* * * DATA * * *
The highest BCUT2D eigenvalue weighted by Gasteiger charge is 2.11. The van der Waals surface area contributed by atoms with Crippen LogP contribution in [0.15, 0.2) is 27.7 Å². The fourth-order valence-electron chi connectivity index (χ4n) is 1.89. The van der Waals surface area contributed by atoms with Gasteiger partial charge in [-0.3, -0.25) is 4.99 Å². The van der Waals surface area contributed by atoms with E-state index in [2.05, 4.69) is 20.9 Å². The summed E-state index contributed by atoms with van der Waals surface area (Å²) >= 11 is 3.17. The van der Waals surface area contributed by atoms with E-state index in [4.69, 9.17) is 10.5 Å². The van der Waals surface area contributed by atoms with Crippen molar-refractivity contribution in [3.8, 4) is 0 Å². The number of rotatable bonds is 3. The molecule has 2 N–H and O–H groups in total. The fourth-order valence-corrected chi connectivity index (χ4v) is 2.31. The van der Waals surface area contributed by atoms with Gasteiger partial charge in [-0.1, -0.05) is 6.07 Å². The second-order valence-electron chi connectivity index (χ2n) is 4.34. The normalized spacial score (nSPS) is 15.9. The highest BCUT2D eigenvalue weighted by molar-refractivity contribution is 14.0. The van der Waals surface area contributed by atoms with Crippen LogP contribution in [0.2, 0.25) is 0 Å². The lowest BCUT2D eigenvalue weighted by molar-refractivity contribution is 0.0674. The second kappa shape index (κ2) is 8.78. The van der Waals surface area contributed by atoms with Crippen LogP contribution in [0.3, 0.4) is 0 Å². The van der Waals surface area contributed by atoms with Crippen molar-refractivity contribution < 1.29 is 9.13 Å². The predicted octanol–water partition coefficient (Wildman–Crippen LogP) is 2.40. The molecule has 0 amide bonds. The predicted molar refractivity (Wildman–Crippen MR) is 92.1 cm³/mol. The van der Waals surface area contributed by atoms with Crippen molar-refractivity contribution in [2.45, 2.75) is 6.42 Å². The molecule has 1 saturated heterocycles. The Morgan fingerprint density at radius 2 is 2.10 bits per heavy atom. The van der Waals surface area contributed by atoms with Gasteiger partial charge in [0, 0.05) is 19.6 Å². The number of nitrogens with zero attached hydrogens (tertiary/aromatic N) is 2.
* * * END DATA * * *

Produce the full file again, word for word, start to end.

The highest BCUT2D eigenvalue weighted by Gasteiger charge is 2.11. The van der Waals surface area contributed by atoms with Crippen LogP contribution in [0.15, 0.2) is 27.7 Å². The fourth-order valence-electron chi connectivity index (χ4n) is 1.89. The van der Waals surface area contributed by atoms with Gasteiger partial charge in [-0.3, -0.25) is 4.99 Å². The van der Waals surface area contributed by atoms with E-state index in [2.05, 4.69) is 20.9 Å². The summed E-state index contributed by atoms with van der Waals surface area (Å²) >= 11 is 3.17. The van der Waals surface area contributed by atoms with E-state index in [4.69, 9.17) is 10.5 Å². The van der Waals surface area contributed by atoms with Crippen molar-refractivity contribution in [3.8, 4) is 0 Å². The number of rotatable bonds is 3. The molecule has 2 N–H and O–H groups in total. The fourth-order valence-corrected chi connectivity index (χ4v) is 2.31. The van der Waals surface area contributed by atoms with Gasteiger partial charge in [-0.1, -0.05) is 6.07 Å². The second-order valence-electron chi connectivity index (χ2n) is 4.34. The normalized spacial score (nSPS) is 15.9. The highest BCUT2D eigenvalue weighted by molar-refractivity contribution is 14.0. The van der Waals surface area contributed by atoms with Crippen LogP contribution in [0.2, 0.25) is 0 Å². The lowest BCUT2D eigenvalue weighted by molar-refractivity contribution is 0.0674. The second kappa shape index (κ2) is 8.78. The van der Waals surface area contributed by atoms with Crippen LogP contribution in [0.3, 0.4) is 0 Å². The van der Waals surface area contributed by atoms with Crippen molar-refractivity contribution < 1.29 is 9.13 Å². The predicted octanol–water partition coefficient (Wildman–Crippen LogP) is 2.40. The molecule has 0 amide bonds. The predicted molar refractivity (Wildman–Crippen MR) is 92.1 cm³/mol. The van der Waals surface area contributed by atoms with Crippen molar-refractivity contribution in [2.45, 2.75) is 6.42 Å². The molecule has 1 saturated heterocycles. The Morgan fingerprint density at radius 2 is 2.10 bits per heavy atom. The van der Waals surface area contributed by atoms with Gasteiger partial charge in [0, 0.05) is 19.6 Å². The number of nitrogens with zero attached hydrogens (tertiary/aromatic N) is 2.